ERIC Number: ED289893
Record Type: RIE
Publication Date: 1987-Apr
Reference Count: N/A
Burnout in Health Care Professionals as a Function of Coping Profiles, Locus of Control, and Self Esteem.
Salkind, F. Jane; And Others
Registered nurses, interns, and residents from five hospitals in Ohio, Pennsylvania, and New Jersey were administered the Maslach Human Services Survey, Rosenberg's Self-Esteem Scale, Rotter's Locus of Control Scale, Newman's Alpha Omega Scale, and a demographic questionnaire. Results strongly suggested that an individual with high self-esteem and internal locus of control, who uses a High Bargaining-Low Anger Profile (as measured on the Alpha Omega Scale) regarding death and dying situations is less likely to experience burnout. Conversely, an individual who has low self-esteem, is more externally controlled and does not utilize any set coping style regarding death and dying situations is more prone to burnout. Nurses were experiencing a moderate degree of burnout. Interns and residents, a mostly male group, demonstrated more depersonalization. Six distinct profiles were determined by factor profile analysis on the Alpha Omega subscales--denial, anger, bargaining, depression, and acceptance. Frequency, rather than intensity of stress, was the contributing factor in burnout. Factors related to death and dying and hospital organization and administration also contributed to burnout. (RR)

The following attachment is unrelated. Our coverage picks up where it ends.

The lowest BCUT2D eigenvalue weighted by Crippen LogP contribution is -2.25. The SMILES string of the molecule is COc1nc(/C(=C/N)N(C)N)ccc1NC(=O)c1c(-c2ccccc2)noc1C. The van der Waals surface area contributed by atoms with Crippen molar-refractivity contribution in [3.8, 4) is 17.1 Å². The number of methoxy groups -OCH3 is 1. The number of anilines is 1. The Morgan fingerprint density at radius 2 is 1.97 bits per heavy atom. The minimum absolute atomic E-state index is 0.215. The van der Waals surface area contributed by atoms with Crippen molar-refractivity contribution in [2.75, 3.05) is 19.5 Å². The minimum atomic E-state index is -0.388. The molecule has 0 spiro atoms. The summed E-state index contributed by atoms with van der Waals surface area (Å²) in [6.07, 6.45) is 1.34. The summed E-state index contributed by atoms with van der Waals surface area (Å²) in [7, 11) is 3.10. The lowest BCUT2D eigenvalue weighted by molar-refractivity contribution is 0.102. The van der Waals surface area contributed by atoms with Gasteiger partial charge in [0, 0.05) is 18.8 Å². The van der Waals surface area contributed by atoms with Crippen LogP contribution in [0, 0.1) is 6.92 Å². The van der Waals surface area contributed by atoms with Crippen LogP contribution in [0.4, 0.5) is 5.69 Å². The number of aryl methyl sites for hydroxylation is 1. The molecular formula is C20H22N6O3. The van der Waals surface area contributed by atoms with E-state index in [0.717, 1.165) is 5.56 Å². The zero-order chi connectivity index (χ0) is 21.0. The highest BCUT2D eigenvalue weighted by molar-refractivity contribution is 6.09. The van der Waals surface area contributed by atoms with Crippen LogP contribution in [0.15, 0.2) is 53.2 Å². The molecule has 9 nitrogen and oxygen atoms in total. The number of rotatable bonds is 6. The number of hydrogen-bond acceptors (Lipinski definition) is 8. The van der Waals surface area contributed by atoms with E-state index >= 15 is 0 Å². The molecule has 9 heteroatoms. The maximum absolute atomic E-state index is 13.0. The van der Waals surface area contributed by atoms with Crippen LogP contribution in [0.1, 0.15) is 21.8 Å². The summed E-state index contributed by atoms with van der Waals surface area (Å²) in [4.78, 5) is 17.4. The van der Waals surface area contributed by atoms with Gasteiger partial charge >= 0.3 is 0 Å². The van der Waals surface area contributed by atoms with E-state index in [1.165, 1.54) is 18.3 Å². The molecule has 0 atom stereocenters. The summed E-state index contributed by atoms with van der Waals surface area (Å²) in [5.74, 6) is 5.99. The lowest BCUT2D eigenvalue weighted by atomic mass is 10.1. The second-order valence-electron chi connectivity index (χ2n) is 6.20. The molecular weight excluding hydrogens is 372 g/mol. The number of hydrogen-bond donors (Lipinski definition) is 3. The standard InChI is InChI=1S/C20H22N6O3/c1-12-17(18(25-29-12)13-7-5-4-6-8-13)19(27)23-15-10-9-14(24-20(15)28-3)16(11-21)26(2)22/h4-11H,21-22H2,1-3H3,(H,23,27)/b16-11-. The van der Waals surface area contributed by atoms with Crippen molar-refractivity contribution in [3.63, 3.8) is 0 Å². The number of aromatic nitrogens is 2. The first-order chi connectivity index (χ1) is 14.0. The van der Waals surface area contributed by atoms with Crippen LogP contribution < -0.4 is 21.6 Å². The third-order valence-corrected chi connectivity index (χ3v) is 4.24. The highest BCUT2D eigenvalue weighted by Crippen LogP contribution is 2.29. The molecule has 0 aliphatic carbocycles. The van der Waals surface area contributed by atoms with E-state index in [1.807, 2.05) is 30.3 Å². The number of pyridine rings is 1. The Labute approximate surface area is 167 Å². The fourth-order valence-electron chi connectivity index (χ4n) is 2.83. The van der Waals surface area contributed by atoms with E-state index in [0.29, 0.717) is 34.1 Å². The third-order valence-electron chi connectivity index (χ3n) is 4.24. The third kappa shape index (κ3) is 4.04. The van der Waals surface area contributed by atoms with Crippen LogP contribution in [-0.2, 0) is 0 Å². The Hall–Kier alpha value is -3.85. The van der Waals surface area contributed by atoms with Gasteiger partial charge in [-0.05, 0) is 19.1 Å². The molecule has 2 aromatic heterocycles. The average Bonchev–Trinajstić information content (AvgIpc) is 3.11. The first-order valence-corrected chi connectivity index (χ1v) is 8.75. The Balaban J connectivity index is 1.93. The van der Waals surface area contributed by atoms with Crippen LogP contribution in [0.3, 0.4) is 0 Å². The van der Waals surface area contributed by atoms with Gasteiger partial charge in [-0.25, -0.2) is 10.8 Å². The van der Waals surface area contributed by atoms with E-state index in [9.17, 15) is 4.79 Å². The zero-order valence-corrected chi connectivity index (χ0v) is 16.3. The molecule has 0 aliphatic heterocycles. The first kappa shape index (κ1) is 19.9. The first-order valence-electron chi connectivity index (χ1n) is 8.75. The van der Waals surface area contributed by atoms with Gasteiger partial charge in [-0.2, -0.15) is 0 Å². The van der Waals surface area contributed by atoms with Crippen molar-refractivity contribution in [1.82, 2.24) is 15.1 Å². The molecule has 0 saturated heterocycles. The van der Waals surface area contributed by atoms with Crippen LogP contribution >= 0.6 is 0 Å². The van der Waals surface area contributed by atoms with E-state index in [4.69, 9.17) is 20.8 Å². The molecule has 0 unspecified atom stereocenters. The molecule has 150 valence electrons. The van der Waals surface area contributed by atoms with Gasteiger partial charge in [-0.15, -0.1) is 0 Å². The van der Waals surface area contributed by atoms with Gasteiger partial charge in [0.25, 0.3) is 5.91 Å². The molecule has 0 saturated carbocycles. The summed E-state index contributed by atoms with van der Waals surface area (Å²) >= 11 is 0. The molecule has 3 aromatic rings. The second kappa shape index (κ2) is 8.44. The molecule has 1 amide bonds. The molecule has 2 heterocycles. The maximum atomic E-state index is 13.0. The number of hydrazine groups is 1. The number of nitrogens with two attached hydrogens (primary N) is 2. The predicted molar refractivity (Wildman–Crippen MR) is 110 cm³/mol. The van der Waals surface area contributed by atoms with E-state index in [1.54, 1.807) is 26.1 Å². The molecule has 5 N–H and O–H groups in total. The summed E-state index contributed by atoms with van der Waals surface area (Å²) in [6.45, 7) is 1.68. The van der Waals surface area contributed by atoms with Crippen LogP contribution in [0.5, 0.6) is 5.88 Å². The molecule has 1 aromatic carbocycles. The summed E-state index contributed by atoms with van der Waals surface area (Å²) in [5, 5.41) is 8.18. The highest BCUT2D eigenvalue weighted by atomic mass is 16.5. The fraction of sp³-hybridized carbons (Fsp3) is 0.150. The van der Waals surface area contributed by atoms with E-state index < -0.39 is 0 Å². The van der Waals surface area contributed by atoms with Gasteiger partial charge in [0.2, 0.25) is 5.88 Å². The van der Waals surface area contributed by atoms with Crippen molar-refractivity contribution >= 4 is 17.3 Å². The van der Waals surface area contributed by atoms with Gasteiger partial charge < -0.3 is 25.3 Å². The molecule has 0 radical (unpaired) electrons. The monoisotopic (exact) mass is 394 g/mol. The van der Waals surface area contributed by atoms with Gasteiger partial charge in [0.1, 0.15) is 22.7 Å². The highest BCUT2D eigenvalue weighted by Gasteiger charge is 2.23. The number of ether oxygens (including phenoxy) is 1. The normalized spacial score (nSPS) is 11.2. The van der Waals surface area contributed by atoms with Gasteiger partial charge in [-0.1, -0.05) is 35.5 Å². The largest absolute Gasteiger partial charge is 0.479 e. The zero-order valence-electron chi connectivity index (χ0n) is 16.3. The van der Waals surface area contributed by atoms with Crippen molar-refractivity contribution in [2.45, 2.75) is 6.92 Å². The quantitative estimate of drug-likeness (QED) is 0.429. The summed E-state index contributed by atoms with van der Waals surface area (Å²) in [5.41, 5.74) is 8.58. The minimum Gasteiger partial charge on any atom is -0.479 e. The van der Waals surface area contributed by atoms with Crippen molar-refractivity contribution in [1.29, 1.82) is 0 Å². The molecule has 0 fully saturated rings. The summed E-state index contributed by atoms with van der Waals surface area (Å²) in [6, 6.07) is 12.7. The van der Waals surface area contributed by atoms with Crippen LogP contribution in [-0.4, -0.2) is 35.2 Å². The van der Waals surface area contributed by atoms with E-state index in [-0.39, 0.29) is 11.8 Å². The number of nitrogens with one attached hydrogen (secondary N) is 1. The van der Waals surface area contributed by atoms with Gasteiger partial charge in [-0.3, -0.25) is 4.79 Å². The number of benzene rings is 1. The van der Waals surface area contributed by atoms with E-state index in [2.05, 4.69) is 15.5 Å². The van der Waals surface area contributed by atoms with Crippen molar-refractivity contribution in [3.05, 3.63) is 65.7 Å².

Publication Type: Speeches/Meeting Papers; Reports - Research
Education Level: N/A
Authoring Institution: Akron Univ., OH. Office of Educational Research and Evaluation.
Note: Paper presented at the Annual Meeting of the American Educational Research Association (Washington, DC, April 20-24, 1987).